BY OVID (ADAPTED)
 IN ancient times, when Apollo, the god of the shining sun,
roamed the earth, he met Cupid, who with bended bow and
drawn string was seeking human beings to wound with the
arrows of love.
"Silly boy," said Apollo, "what dost thou with the warlike
bow? Such burden best befits my shoulders, for did I not
slay the fierce serpent, the Python, whose baleful breath
destroyed all that came nigh him? Warlike arms are for the
mighty, not for boys like thee! Do thou carry a torch with
which to kindle love in human hearts, but no longer lay
claim to my weapon, the bow!"
But Cupid replied in anger: "Let thy bow shoot what it will,
Apollo, but my bow shall shoot thee!" And the god of love
rose up, and beating the air with his wings, he drew two
magic arrows from his quiver. One was of shining gold and
with its barbed point could Cupid inflict wounds of love;
the other arrow was of dull silver and its wound had the
power to engender hate.
The silver arrow Cupid fixed in the breast of Daphne, the
daughter of the river-god Peneus; and forthwith she fled
away from the homes of men, and hunted beasts in the forest.
With the golden arrow Cupid grievously
 wounded Apollo, who fleeing to the woods saw there the Nymph
Daphne pursuing the deer; and straightway the sun-god fell
in love with her beauty. Her golden locks hung down upon her
neck, her eyes were like stars, her form was slender and
graceful and clothed in clinging white. Swifter than the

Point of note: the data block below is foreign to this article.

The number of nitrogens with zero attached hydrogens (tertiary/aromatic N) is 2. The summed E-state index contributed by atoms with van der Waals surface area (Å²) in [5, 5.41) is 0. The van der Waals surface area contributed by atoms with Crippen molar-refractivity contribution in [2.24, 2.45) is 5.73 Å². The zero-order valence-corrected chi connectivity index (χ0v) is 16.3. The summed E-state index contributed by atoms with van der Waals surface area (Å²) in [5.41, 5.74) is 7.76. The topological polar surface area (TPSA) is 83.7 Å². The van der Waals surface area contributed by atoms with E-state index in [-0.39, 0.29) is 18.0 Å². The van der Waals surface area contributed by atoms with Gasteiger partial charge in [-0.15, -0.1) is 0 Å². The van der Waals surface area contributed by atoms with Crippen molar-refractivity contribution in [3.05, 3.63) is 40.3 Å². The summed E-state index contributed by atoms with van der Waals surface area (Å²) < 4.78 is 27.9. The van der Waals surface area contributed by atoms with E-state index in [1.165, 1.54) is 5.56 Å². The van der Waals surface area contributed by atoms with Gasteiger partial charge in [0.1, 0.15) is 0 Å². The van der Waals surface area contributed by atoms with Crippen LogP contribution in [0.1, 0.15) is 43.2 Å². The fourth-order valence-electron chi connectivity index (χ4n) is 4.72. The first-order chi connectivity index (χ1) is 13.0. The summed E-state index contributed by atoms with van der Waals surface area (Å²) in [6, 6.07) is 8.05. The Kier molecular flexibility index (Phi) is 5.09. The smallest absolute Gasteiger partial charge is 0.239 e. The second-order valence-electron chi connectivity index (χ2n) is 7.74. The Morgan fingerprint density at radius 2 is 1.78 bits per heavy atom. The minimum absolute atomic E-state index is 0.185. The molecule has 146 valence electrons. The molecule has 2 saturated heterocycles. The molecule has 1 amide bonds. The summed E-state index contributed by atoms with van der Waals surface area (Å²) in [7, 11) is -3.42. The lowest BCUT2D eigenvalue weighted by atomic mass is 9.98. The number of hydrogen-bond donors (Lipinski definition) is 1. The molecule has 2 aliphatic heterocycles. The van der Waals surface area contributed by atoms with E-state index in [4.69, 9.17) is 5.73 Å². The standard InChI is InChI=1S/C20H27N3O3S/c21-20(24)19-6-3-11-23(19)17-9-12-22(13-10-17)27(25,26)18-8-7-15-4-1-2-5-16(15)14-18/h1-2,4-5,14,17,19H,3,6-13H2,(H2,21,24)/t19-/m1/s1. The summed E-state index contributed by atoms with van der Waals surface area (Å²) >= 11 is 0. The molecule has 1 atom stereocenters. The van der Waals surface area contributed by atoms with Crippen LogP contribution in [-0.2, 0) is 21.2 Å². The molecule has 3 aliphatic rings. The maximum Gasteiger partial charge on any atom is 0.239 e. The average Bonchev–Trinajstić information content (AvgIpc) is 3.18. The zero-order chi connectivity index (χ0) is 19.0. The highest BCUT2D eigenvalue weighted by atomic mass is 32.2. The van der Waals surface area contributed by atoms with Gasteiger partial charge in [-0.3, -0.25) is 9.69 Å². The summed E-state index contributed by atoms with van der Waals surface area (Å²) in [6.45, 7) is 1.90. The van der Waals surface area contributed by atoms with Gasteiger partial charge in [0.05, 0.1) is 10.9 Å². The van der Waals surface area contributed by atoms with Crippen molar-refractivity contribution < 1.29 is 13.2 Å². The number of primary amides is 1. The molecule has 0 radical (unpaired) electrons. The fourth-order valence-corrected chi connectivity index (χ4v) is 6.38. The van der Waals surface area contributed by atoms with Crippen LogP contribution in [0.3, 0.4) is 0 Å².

light wind she flew, and Apollo followed after.
"O Nymph! daughter of Peneus," he cried, "stay, I entreat
thee! Why dost thou fly as a lamb from the wolf, as a deer
from the lion, or as a dove with trembling wings flees from
the eagle! I am no common man! I am no shepherd! Thou
knowest not, rash maid, from whom thou art flying! The
priests of Delphi and Tenedos pay their service to me.
Jupiter is my sire. Mine own arrow is unerring, but Cupid's
aim is truer, for he has made this wound in my heart! Alas!
wretched me! though I am that great one who discovered the
art of healing, yet this love may not be healed by my herbs
nor my skill!"
But Daphne stopped not at these words, she flew from him
with timid step. The winds fluttered her garments, the light
breezes spread her flowing locks behind her. Swiftly Apollo
drew near even as the keen greyhound draws near to the
frightened hare he is pursuing. With trembling limbs Daphne
sought the river, the home of her father, Peneus. Close
behind her was Apollo,
 the sun-god. She felt his breath on her hair and his hand on
her shoulder. Her strength was spent, she grew pale, and in
faint accents she implored the river:—
"O save me, my father, save me from Apollo, the sun-god!"
Scarcely had she thus spoken before a heaviness seized her
limbs. Her breast was covered with bark, her hair grew into
green leaves, and her arms into branches. Her feet, a moment
before so swift, became rooted to the ground. And Daphne was
no longer a Nymph, but a green laurel tree.
When Apollo beheld this change he cried out and embraced the
tree, and kissed its leaves.
"Beautiful Daphne," he said, "since thou cannot be my bride,
yet shalt thou be my tree. Henceforth my hair, my lyre, and
my quiver shall be adorned with laurel. Thy wreaths shall be
given to conquering chiefs, to winners of fame and joy; and
as my head has never been shorn of its locks, so shalt thou
wear thy green leaves, winter and summer—forever!"
Apollo ceased speaking and the laurel bent its new-made
boughs in assent, and its stem seemed to shake and its
leaves gently to murmur.
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